Lawmakers got their first opportunity to talk about removing the sales tax from food during a House committee hearing Monday. And talk was all they did.

Members of the House Revenue and Taxation Committee did not vote on any of the five bills they heard. Committee Chairman Frank Knowlton, R-Layton, said no action would likely be taken until an estimate of the cost of each of the bills is available later this week.Two of the bills discussed were identical. The two bills, introduced by Rep. Blaze Wharton, D-Salt Lake, and Rep. Pat Nix, R-Orem, would remove the sales tax from food as of July 1.

This is the legislation sought by advocates of the three failed tax initiatives, and it drew the most attention at the hearing.

Wharton described taxing food as "horrible" and said it is the tax that hurts the poor most.

"It's a tax break we can give all the people, all at once," he said, noting that it is also the most visible way to share the state's surplus with taxpayers.

Gov. Norm Bangerter has already proposed giving taxpayers a $19 million break out of the state's projected surplus of between $84 million and $106 million.

Neither the governor nor any of the legislative leadership has committed to exactly where the tax cut should be made, although as of late last week, Republicans were leaning toward a reduction in property tax and Democrats still appeared to favor looking at sales tax.

A plan to restore the percentage of federal income taxes paid that can be deducted from state returns from the current one-third to one-half seems to have lost support, with GOP lawmakers fearing it will be seen as a tax break for the wealthy.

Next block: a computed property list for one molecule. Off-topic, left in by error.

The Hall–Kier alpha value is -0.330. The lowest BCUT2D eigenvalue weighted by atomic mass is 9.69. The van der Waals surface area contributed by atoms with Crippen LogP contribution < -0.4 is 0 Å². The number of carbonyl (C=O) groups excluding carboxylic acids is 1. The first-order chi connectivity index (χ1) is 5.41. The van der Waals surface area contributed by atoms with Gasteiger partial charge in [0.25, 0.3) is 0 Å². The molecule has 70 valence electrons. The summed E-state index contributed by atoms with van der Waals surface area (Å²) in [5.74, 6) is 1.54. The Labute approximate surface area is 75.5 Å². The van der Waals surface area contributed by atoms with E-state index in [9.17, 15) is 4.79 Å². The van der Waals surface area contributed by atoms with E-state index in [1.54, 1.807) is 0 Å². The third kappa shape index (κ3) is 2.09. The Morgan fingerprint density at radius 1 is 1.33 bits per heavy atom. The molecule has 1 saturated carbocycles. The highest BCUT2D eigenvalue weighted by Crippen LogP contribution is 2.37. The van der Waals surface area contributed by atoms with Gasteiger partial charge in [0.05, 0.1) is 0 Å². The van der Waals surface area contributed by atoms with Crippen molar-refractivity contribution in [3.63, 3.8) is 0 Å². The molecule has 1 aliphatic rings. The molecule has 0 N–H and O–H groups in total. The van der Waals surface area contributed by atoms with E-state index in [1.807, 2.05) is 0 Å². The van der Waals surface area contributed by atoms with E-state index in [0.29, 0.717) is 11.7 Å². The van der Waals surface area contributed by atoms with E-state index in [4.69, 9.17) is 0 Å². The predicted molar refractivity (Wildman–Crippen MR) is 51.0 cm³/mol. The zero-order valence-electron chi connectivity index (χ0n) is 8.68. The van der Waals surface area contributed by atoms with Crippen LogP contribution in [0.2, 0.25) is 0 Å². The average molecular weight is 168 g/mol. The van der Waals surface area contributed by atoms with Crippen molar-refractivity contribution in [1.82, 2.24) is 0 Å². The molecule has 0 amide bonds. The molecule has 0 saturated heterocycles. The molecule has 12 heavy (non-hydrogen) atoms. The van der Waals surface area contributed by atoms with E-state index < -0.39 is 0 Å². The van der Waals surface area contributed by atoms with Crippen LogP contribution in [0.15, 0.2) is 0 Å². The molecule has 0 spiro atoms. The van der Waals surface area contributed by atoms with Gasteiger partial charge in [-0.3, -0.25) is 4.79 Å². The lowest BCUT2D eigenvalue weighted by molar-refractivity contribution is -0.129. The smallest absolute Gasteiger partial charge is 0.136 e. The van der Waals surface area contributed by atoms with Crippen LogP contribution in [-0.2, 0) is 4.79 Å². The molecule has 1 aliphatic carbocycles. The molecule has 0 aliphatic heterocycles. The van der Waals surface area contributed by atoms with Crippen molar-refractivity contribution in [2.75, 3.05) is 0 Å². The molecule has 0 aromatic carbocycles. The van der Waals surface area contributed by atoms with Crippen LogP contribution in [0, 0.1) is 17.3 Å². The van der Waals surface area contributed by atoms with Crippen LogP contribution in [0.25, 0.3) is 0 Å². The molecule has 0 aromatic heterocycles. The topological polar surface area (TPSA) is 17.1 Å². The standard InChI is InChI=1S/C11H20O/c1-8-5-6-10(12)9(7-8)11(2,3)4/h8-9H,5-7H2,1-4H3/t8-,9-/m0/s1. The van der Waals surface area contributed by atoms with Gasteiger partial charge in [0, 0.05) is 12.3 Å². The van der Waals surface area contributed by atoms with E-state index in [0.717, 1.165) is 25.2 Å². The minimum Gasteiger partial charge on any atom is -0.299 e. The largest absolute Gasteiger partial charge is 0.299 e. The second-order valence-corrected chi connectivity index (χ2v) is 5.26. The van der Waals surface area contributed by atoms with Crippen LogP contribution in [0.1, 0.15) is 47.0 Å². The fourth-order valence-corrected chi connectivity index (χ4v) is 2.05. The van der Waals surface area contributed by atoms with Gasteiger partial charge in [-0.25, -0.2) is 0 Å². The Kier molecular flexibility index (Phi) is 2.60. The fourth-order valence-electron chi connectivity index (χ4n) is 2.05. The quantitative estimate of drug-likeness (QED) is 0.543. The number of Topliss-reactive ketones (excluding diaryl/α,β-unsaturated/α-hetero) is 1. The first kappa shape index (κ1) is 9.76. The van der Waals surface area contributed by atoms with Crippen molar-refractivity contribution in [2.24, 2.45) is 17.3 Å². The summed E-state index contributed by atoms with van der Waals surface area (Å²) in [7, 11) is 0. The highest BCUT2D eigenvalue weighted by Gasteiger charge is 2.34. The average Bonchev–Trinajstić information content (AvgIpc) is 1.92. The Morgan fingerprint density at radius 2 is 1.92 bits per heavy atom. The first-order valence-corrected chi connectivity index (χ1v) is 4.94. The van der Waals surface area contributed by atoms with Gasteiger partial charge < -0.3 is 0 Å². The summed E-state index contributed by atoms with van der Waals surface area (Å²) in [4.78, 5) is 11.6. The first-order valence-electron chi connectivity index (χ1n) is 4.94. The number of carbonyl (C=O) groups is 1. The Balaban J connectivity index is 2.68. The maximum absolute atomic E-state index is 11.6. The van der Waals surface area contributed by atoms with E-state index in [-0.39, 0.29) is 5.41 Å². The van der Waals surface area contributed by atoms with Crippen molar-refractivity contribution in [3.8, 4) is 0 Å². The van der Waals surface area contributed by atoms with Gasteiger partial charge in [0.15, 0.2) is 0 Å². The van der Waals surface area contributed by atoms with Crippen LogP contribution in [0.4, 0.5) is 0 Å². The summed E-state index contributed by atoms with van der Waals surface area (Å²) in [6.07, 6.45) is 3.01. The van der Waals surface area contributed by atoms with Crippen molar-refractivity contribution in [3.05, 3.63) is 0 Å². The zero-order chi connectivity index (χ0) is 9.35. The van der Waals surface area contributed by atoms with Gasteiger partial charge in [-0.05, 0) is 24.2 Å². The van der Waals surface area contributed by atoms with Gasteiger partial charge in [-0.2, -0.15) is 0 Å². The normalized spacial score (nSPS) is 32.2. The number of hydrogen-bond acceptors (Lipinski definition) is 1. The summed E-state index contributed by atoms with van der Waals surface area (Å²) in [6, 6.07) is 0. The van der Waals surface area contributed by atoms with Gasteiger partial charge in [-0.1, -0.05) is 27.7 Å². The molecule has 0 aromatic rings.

The party split was not as evident at Monday's hearing, with two Democrat-sponsored bills being considered alongside three Republican-sponsored bills.

Much of the discussion on the immediate elimination of sales tax on food, which the Utah State Tax Commission estimated would cost $90 million in lost sales tax revenue, centered on the effect it would have on local governments.

Local governments receive roughly one cent of the sales tax, with another one-quarter cent collected along the Wasatch Front for the Utah Transit Authority. Smaller communities, Rep. Lee Allen, R-Tremonton, said, are especially dependent on the sales tax collected by local grocery stores.

Allen read a letter from the mayor of Tooele that warned the community would lose an estimated $250,000 annually if the sales tax is removed from food, about one-third of the total sales tax collected.

Other lawmakers challenged Wharton's assessment of taxing food. Rep. Jeril Wilson, R-Provo, said removing the sales tax from food is "a popular and emotional issue" but asked where the state's budget should be cut to make up for the lost revenue.

Among the suggestions made were eliminating some of the many sales tax exemptions given to businesses and even disallowing any deduction on state income tax returns for federal income taxes paid.

Other bills considered were less controversial. One, by Rep. Ted Lewis, D-Salt Lake, would give families up to three credits of $25 each toward sales taxes paid annually on food and non-prescription medicines.

Lewis said his bill would avoid any of the problems associated with removing sales tax on food while still helping the poor pay their food bills. He said the money could be returned to families too poor to file state income tax returns.

Another bill, introduced by Knowlton, would reduce the overall sales tax rate by one-half cent as of Jan. 1, 1990. That would help taxpayers with all necessary expenses, not just food, he said, and make up for the one-half cent increase that lawmakers had passed to pay for flood damage and never removed.

Rep. Jed Wadsen, R-Salt Lake, also spoke of his bill, which would gradually reduce the sales tax on food to zero over a three-year period. His bill was opposed by the Utah Retail Grocers Association because of the confusion it would cause at the checkstand.

Merrill Cook, who ran for governor on a platform of supporting the tax initiatives, told the committee that his survey shows that the majority of Utahns want the sales tax removed from food oppose cuts in property or income taxes. He spoke on behalf of the Tax Limitation Coalition, the group behind the tax initiatives.

Howard Stephenson, representing the Utah Taxpayers Association, said their membership prefers a full restoration of the deduction for federal income taxes paid.